Friday, November 14, 2008

Review of Fifth Business

I thoroughly enjoyed my first Robertson Davies experience. My book club decided that we needed to get over our fear of Canadian authors, so this book was suggested by one of the two Canadians in the club. Considered a classic, Fifth Business tells the story of Dunstable 'Dunstan' Ramsey, following him from his small-town Ontario town through WWI and his career as a school teacher.

Fifth Business was a terrific book, not only because Robertson Davies is such a good writer, but also because the characters are so rich and well defined. Davies created dynamic and complex characters, without over-writing them, and for the most part, his story arc was very engaging. There was only one part about half-way through where I felt the story lagged, but it was momentary and picked back up within 40 pages or so.

Davies is known for his interest in Freud and Jung, and his familiarity with analytical concepts emerges throughout the novel, particularly with respect to characters' relationships with their mothers. I found this refreshing, and was impressed by his ability to write about emotions and behaviors of individual characters in a way that was not forced.

What I liked most about this book was the 'voice' of the novel - it was honest, often funny, but mostly sincere.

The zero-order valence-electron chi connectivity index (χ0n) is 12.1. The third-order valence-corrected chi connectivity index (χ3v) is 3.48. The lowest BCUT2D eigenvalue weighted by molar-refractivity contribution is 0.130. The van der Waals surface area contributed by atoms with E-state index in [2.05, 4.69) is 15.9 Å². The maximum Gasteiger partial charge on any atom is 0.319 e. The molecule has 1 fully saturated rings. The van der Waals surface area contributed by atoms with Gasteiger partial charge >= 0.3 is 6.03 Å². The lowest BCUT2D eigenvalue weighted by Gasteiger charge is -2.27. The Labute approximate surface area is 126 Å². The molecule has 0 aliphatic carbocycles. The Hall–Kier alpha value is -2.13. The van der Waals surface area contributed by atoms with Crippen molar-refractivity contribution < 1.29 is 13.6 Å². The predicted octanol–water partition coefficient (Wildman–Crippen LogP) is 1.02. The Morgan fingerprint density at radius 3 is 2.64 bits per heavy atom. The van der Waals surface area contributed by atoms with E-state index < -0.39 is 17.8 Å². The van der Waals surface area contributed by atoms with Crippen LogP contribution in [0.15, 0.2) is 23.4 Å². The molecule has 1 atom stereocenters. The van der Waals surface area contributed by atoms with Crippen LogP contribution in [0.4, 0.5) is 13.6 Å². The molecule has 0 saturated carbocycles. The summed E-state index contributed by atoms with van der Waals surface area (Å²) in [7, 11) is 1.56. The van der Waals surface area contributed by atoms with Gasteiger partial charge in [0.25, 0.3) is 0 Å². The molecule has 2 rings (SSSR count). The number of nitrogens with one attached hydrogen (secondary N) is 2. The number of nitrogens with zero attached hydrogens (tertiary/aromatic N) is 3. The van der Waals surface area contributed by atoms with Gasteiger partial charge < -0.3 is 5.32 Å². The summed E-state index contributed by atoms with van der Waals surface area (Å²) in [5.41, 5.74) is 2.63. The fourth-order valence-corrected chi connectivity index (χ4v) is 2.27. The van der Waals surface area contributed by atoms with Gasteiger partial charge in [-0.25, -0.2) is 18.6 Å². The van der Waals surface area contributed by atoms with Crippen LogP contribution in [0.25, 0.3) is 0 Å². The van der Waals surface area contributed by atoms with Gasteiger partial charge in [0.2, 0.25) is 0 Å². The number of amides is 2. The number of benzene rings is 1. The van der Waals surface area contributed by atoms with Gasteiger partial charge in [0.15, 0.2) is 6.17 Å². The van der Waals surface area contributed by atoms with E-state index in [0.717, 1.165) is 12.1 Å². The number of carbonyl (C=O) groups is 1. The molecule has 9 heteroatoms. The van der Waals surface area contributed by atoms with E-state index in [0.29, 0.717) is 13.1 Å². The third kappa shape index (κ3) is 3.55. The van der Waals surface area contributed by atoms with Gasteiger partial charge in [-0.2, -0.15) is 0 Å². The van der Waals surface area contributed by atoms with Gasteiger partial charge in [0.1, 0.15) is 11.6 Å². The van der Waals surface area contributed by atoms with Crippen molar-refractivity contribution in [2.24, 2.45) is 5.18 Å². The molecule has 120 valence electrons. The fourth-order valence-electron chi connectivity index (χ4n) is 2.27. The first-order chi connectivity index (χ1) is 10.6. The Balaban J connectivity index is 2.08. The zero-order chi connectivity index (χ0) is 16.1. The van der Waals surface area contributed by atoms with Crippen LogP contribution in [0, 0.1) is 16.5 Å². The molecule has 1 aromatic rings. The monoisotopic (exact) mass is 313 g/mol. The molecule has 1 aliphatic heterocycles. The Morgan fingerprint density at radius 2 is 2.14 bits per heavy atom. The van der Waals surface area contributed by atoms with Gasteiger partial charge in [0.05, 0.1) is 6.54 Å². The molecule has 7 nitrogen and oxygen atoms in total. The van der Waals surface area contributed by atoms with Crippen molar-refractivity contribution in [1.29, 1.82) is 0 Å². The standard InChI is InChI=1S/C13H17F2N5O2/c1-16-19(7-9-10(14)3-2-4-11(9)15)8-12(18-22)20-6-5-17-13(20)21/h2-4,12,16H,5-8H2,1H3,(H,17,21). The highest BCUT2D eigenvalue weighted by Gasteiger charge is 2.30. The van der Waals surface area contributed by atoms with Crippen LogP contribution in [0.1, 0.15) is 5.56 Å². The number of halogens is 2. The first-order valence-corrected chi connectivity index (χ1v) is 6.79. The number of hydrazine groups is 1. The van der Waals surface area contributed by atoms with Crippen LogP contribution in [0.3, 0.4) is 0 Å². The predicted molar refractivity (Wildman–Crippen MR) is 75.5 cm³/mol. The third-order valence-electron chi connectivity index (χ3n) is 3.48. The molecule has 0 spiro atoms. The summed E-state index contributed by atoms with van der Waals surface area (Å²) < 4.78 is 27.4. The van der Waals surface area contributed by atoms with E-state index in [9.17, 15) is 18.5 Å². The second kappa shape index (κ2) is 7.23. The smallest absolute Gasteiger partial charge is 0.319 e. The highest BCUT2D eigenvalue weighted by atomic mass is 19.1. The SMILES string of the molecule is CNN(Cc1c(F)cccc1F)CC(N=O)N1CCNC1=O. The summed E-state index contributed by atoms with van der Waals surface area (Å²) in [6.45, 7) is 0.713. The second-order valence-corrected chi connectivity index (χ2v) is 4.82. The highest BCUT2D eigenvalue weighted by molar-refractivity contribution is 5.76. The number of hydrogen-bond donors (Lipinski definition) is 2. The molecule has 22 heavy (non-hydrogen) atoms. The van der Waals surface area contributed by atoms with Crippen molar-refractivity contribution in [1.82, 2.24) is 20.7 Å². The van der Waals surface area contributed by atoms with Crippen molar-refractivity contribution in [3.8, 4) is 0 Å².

Sunday, November 9, 2008

Review of The Memory Keeper's Daughter

I picked up this book at the airport in Amsterdam because I wasn't feeling very well and wanted something light and easy to read as a distraction. The Memory Keeper's Daughter was not a very good book, but it was not so horrible that I put it down (although you should know that I rarely put a book down -- it has to be REALLY bad). Anyway, this book was neither written nor edited particularly well. She also couldn't stop describing everyone as 'angry' -- but then everyone was so damn repressed (which I guess can go hand-in-hand with being angry). To her credit, the story was compelling enough that I wanted to find out what happened at the end. But I skimmed my way through most of the second half.